Michael Speers impresses with a debut LP of absorbing “synthetic listening environments” for C.A.N.V.A.S.; the London-based co-op behind Elvin Brandi’s cracking ‘Shelf Life’ EP and the group-show ‘Cipher’ comp starring Flora Yin-Wong and Object Blue +++
Stemming from Speers’ background as a percussionist, his first LP ‘xtr’ctn’ pairs software processed, nanoscopic recordings of electronic equipment’s internal behaviours with samples of the natural world and feedback from no-input mixers to yield a visceral and inventively personalised view on sound phenomena and resonant spaces that lay beyond the threshold of human perception. In the process he effectively amplifies and renders the infrasonic world as tangible yet abstract, meticulously arranging his unique palette of field recordings, SFX library and YouTube samples, and original instrumentation by Olan Monk and Flora Yin-Wong, into non- linear, non-narrative structures that invite the listener to immerse in a form of sonic fiction which highlights the fine line between referential, objective reality and pareidolic subjectivity.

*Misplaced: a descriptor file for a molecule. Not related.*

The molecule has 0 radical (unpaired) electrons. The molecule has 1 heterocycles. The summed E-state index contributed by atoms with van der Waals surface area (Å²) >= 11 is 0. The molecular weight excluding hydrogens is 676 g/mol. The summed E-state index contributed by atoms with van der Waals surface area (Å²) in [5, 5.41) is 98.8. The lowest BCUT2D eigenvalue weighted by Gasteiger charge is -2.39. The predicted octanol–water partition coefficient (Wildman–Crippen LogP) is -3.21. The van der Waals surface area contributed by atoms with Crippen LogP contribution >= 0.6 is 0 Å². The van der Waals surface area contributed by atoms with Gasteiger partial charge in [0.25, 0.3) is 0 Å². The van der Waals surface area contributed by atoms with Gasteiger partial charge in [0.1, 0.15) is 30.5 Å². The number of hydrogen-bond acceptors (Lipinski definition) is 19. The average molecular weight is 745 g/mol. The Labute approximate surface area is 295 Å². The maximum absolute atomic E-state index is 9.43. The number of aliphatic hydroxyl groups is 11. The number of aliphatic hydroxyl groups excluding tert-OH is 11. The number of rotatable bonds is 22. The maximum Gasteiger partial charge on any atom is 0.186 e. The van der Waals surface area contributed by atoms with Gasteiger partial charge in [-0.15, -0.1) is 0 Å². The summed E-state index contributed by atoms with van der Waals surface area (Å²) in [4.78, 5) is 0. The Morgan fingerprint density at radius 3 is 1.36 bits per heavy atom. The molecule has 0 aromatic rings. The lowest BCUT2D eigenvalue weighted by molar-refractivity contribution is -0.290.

Distinguished by an otherworldy, meta sense of detachment shared with music by Giuseppe Ielasi, Mika Vainio, and :Zoviet*France:, the four pieces form a fascinating sonic weltanschauung that acknowledges and articulates the complex role of non-human and material sound generators upon the self. From the way seagulls resemble death metal screams in ‘obturo’ to the uncanny manner how a Olan Monk’s piano pulse and samples of Liam Byrne’s viola de gamba in ’tombeau’ recalls a scene of ravenous whistle and horn blowing at The Eclipse in Coventry c. 1992, each piece is densely packed with acousmatic data that will stimulate a broad range of reactions as listeners fill in the perceptive gaps according to their own sferic conditioning and grasp of worlds natural and synthetic.
Where the first two pieces steer clear of any blatant emotive cues, the fragged shrapnel that opens ’sul. locus’ initially does the same, but changes at the mid-way point withe suggestively gloomy strokes of Flora-Yin-Wong’s Kemençe, a stringed middle-eastern instrument held in subtle contrast with the sound of ice hacking circa 1984 taken from a BBC SFX library sample to sound like a location recording from an alchemist’s lab, or passages of When’s proto-BM classic ‘The Black Death’, follows with an eerie vent of sounds ranging from a percussive improv to the sound of filing metal, and a pressure washer that recall the lurching rhythm and gauntlet grasp of textures also found in the remarkable debut by Cairo’s 1127. It all points to a penetrative pair of ears and mind that sees the world differently, and should inspire listeners to pay closer attention to the world around themselves.